Only seven nurses from critical care floors and the nursing pool attended our ng. But from the onset, we used “best practices” for organizing: build relationships; keep a 1:10 ratio of OC members to nurses; build a committee with new and experienced nurses from every shift and unit; organize around the concerns of the people you are talking to.
General meetings were held monthly. More than 100 nurses attended our fourth in January 2017. To maximize turnout, we held two meetings per night, before and after shift change. We also launched day-long drop-in sessions at a coffee shop, so that nurses who had yet to get involved could ask questions of active OC members.


We supplemented and supported face-to-face conversations with modern rapid-response tools. We created team-based chats within a texting application (GroupMe) chosen for its ability to text across platforms, add or drop members, and integrate with a cloud drive (Dropbox).
This allowed us to share documents and photos, as well as plan meetings and collective actions, all in real time from our smartphones.
For example, when we heard that managers were asking employees in captive-audience meetings about their union activity, we were ready.
A delegation of about 20 nurses organized via GroupMe. With a few hours’ notice, we dropped in on a “nursing open house” with the chief nursing officer (CNO). We asked management to sign on to our statement condemning illegal questioning of nurses about their union views.
Instead, the CNO sent an email to all nurses expressing her concern about the organizing campaign. Nurses who weren’t already aware of our effort suddenly were.



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We quickly printed the CNO’s email, marked it up by hand, and used group text messaging to redistribute photos of it with our editorial comments, pointing out common anti-union techniques. Going around the hospital with a traditional paper flyer might have slowed us down.


But texting did not take the place of conversation. Each day at lunch we set up a table near the cafeteria entrance for more discussion face to face. (During the election, the table was a rallying point for nurses to come to before or after they voted.)
By this time management, counselled by a prominent anti-union firm out of Chicago, was sending out weekly emails against our drive. They set up a page on the hospital intranet filled with biased and misleading “facts.” Several managers were telling nurses they would lose flexibility, the union is a third party, and all the usual arguments.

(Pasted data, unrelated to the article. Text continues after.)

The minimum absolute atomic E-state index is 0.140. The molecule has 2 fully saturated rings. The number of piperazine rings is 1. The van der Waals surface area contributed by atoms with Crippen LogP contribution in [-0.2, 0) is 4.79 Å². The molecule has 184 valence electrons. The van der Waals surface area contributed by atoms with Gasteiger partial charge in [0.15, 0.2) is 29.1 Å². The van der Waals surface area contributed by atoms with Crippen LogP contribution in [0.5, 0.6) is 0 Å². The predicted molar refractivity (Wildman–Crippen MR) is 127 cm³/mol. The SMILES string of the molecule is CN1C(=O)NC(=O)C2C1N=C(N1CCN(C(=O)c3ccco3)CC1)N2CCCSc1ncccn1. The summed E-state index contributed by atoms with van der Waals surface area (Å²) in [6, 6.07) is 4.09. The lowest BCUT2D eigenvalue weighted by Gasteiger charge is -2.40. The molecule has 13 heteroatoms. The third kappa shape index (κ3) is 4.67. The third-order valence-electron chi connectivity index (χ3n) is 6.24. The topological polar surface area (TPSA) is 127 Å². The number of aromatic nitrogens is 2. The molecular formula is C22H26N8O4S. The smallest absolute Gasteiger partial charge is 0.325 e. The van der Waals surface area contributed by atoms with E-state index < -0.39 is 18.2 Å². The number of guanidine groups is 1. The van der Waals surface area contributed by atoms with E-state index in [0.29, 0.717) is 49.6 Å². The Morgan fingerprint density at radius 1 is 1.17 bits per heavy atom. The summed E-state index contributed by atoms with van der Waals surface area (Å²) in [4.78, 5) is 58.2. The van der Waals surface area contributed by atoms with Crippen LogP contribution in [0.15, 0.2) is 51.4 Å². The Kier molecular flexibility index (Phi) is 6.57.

Beginning in April, nurses were made to attend an information session on the collective bargaining process, run by an anti-union consultant. Management required nurses to leave our patients to attend these hour-long meetings off the floors.
On April 29, we began circulating union authorization cards. A few weeks later we held our first “blitz,” visiting nurses at home to talk about our union. We held a second blitz in June.
“Before the house call, I was passive in my support for a union. I really didn’t think it was going anywhere,” said Eleanor, a mental health nurse. “But hearing from Shannon Gillespie, a fellow nurse who was passionate enough to knock on my door, inspired me to sign my authorization card.”


Eleanor is a great example of how our union grew.
According to Eleanor, “Shortly after the house visit, pool RN Spencer Carey transferred in and asked me for training specific to our department. His enthusiasm for our union convinced me that this was actually going to happen.
“Mental health is a locked unit, so I made an effort to be ‘union visible’ in an area where other strong supporters might not have access. Morale was low. Maybe because we are isolated from the rest of the hospital, mental health nurses were more scared about unionizing.
“I wore an MNA badge holder, attended union meetings, and tried to keep my co-workers informed. Several nurses signed cards as a result of our conversations. I also became a regular staffing the cafeteria table.”
We won our union because nurses like Eleanor stepped up. But that victory is just the beginning.
Post-election, the cafeteria table is still a hub to distribute information and gather nurses’ priorities, as we develop a bargaining survey and democratically prepare to bargain our first contract.
James Walker, BSN, RN, CCRN, is a cardiothoracic critical care nurse at Munson Medical Center.